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    Consortium sparks debate over intellectual property of mRNA vaccines manufactured in SA

    The mRNA technology transfer programme reached new heights this week when more than 200 members from around the world landed in Cape Town to celebrate the official launch of the programme's hub at Afrigen.
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    Afrigen is a South African biotechnology startup working with the WHO to develop mRNA vaccines, not only Covid vaccines, but mRNA vaccines for HIV, TB, malaria, vaso [sickle cell disease], dengue fever, and Ebola.

    This milestone kickstarted a five-day meeting that is reviewing the progress of the mRNA technology transfer programme since WHO and Medicines Patent Pool (MPP) set it up in June 2021. Participants are discussing intellectual-property issues and regulatory aspects surrounding mRNA technologies linked to HIV and tuberculosis.

    “The entire Afrigen team is thrilled to reach this important milestone with the completion of the mRNA technology platform," Petro Terblanche, executive director of Afrigen said in a statement. “This platform is housed within the end-to-end mRNA vaccine development and production facility where the mRNA hub Covid 19 vaccine candidate AfriVac 2121 is currently in scale-up phase."

    The vaccine candidate will be tested on humans in early 2024. Its launch is estimated to be released by May next year.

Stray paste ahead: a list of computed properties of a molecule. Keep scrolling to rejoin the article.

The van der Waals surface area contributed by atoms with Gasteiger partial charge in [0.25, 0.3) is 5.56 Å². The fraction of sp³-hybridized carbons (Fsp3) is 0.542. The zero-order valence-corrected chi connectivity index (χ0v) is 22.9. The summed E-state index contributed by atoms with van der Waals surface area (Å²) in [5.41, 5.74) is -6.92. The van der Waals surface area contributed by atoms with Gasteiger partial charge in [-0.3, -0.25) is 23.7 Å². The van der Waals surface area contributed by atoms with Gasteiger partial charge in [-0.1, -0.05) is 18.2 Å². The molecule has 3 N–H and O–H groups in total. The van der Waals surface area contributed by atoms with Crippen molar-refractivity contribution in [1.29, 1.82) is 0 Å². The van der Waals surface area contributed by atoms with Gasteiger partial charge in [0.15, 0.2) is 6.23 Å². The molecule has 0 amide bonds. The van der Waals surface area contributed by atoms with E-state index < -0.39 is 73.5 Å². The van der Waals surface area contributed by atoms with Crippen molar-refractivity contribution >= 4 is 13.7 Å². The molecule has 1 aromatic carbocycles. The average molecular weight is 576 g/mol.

WHO's director general in attendance

    The inauguration of the hub took place at a ribbon cutting ceremony at Afrigen on 20 April, and was attended by World Health Organization (WHO) Director General, Tedros Adhanom Ghebreyesus, Minister of Health Joe Phaahla, and Minister of Trade and Industry, Ebrahim Patel together with high-level officials from funding countries.

    “I am delighted to be here in Cape Town with our partners to support a sustainable model for mRNA technology transfer to give low- and middle-income countries equitable access to vaccines and other lifesaving health products,” said Ghebreyesus. “I am immensely proud of the achievement of all those involved in this project. In less than two years we have shown that when we work collaboratively, we succeed collectively.”

    WHO announced on 21 June 2021 that the consortium, Afrigen Medical Research and Biovac will be the technology transfer hosts of the mRNA technology transfer programme: Afrigen the hub, Biovac the first spoke, with the Medical Research Council managing the clinical trials and the R&D programme.

    It was planned that Afrigen would develop a Covid-19 vaccine and the know-how transferred to at least 15 production facilities in low-and middle-income countries across the world.

    “There are spokes in five African countries [Kenya, Nigeria, Senegal, Egypt and Tunisia] but Afrigen is running parallel with the Eastern and South American companies; and the 15 companies - depending on the readiness of each company - will get on-stream for production almost parallel depending on capacity,” Terblanche said.

    The participants of the five-day meeting that are reviewing the progress of the mRNA technology transfer programme include the biomanufacturing partners, leading experts, industry, civil-society representatives, and funders.

    Focus on intellectual property issues and regulation

    During the meeting, the participants will share progress and discuss critical enablers for the sustainability of the programme such as intellectual-property issues and regulatory aspects, as well as the science of mRNA technologies and key applications relevant to LMICs in other disease areas such as HIV and tuberculosis.